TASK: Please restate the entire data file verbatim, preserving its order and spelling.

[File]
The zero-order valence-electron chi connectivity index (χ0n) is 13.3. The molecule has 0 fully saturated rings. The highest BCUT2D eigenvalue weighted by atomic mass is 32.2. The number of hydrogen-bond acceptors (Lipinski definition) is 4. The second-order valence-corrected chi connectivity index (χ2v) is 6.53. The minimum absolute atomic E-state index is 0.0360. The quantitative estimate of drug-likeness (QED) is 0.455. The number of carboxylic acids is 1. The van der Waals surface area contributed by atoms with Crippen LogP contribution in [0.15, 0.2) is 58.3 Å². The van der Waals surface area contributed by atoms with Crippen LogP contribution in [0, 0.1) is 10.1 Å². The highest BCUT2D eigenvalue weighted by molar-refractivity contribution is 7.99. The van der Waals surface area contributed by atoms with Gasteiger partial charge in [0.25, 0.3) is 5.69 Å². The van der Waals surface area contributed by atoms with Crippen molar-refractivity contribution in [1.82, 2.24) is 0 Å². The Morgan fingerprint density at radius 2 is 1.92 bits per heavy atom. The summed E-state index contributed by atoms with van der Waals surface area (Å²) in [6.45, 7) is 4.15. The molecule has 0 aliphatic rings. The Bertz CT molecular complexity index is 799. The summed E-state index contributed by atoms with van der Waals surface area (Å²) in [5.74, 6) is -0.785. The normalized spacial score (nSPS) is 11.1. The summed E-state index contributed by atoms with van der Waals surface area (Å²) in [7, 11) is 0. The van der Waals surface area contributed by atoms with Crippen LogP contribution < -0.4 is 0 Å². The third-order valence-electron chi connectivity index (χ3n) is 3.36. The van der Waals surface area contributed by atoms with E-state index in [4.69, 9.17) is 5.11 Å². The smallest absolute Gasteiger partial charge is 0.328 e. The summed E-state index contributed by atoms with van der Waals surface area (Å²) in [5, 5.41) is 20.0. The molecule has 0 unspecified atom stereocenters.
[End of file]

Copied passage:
The zero-order valence-electron chi connectivity index (χ0n) is 13.3. The molecule has 0 fully saturated rings. The highest BCUT2D eigenvalue weighted by atomic mass is 32.2. The number of hydrogen-bond acceptors (Lipinski definition) is 4. The second-order valence-corrected chi connectivity index (χ2v) is 6.53. The minimum absolute atomic E-state index is 0.0360. The quantitative estimate of drug-likeness (QED) is 0.455. The number of carboxylic acids is 1. The van der Waals surface area contributed by atoms with Crippen LogP contribution in [0.15, 0.2) is 58.3 Å². The van der Waals surface area contributed by atoms with Crippen LogP contribution in [0, 0.1) is 10.1 Å². The highest BCUT2D eigenvalue weighted by molar-refractivity contribution is 7.99. The van der Waals surface area contributed by atoms with Gasteiger partial charge in [0.25, 0.3) is 5.69 Å². The van der Waals surface area contributed by atoms with Crippen molar-refractivity contribution in [1.82, 2.24) is 0 Å². The Morgan fingerprint density at radius 2 is 1.92 bits per heavy atom. The summed E-state index contributed by atoms with van der Waals surface area (Å²) in [6.45, 7) is 4.15. The molecule has 0 aliphatic rings. The Bertz CT molecular complexity index is 799. The summed E-state index contributed by atoms with van der Waals surface area (Å²) in [5.74, 6) is -0.785. The normalized spacial score (nSPS) is 11.1. The summed E-state index contributed by atoms with van der Waals surface area (Å²) in [7, 11) is 0. The van der Waals surface area contributed by atoms with Crippen LogP contribution < -0.4 is 0 Å². The third-order valence-electron chi connectivity index (χ3n) is 3.36. The van der Waals surface area contributed by atoms with E-state index in [4.69, 9.17) is 5.11 Å². The smallest absolute Gasteiger partial charge is 0.328 e. The summed E-state index contributed by atoms with van der Waals surface area (Å²) in [5, 5.41) is 20.0. The molecule has 0 unspecified atom stereocenters.